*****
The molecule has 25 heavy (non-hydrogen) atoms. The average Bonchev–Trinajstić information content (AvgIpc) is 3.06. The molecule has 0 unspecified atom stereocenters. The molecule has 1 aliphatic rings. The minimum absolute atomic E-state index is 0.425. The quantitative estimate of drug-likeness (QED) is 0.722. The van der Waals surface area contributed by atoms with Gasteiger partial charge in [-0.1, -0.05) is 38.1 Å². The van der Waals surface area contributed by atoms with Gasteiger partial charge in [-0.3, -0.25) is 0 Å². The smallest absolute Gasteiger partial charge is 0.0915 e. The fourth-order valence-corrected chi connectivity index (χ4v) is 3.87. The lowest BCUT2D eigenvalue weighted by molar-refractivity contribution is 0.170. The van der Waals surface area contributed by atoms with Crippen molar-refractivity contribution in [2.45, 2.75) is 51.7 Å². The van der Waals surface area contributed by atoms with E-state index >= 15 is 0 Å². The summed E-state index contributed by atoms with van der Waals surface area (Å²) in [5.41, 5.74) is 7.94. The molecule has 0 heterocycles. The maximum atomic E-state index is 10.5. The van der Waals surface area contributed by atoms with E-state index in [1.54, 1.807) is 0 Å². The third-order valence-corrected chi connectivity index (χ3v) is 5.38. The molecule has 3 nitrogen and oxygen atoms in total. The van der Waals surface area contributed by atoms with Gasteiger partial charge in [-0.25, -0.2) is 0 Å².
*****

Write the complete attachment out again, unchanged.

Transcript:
The molecule has 25 heavy (non-hydrogen) atoms. The average Bonchev–Trinajstić information content (AvgIpc) is 3.06. The molecule has 0 unspecified atom stereocenters. The molecule has 1 aliphatic rings. The minimum absolute atomic E-state index is 0.425. The quantitative estimate of drug-likeness (QED) is 0.722. The van der Waals surface area contributed by atoms with Gasteiger partial charge in [-0.1, -0.05) is 38.1 Å². The van der Waals surface area contributed by atoms with Gasteiger partial charge in [-0.3, -0.25) is 0 Å². The smallest absolute Gasteiger partial charge is 0.0915 e. The fourth-order valence-corrected chi connectivity index (χ4v) is 3.87. The lowest BCUT2D eigenvalue weighted by molar-refractivity contribution is 0.170. The van der Waals surface area contributed by atoms with Crippen molar-refractivity contribution in [2.45, 2.75) is 51.7 Å². The van der Waals surface area contributed by atoms with E-state index >= 15 is 0 Å². The summed E-state index contributed by atoms with van der Waals surface area (Å²) in [5.41, 5.74) is 7.94. The molecule has 0 heterocycles. The maximum atomic E-state index is 10.5. The van der Waals surface area contributed by atoms with E-state index in [1.54, 1.807) is 0 Å². The third-order valence-corrected chi connectivity index (χ3v) is 5.38. The molecule has 3 nitrogen and oxygen atoms in total. The van der Waals surface area contributed by atoms with Gasteiger partial charge in [-0.25, -0.2) is 0 Å².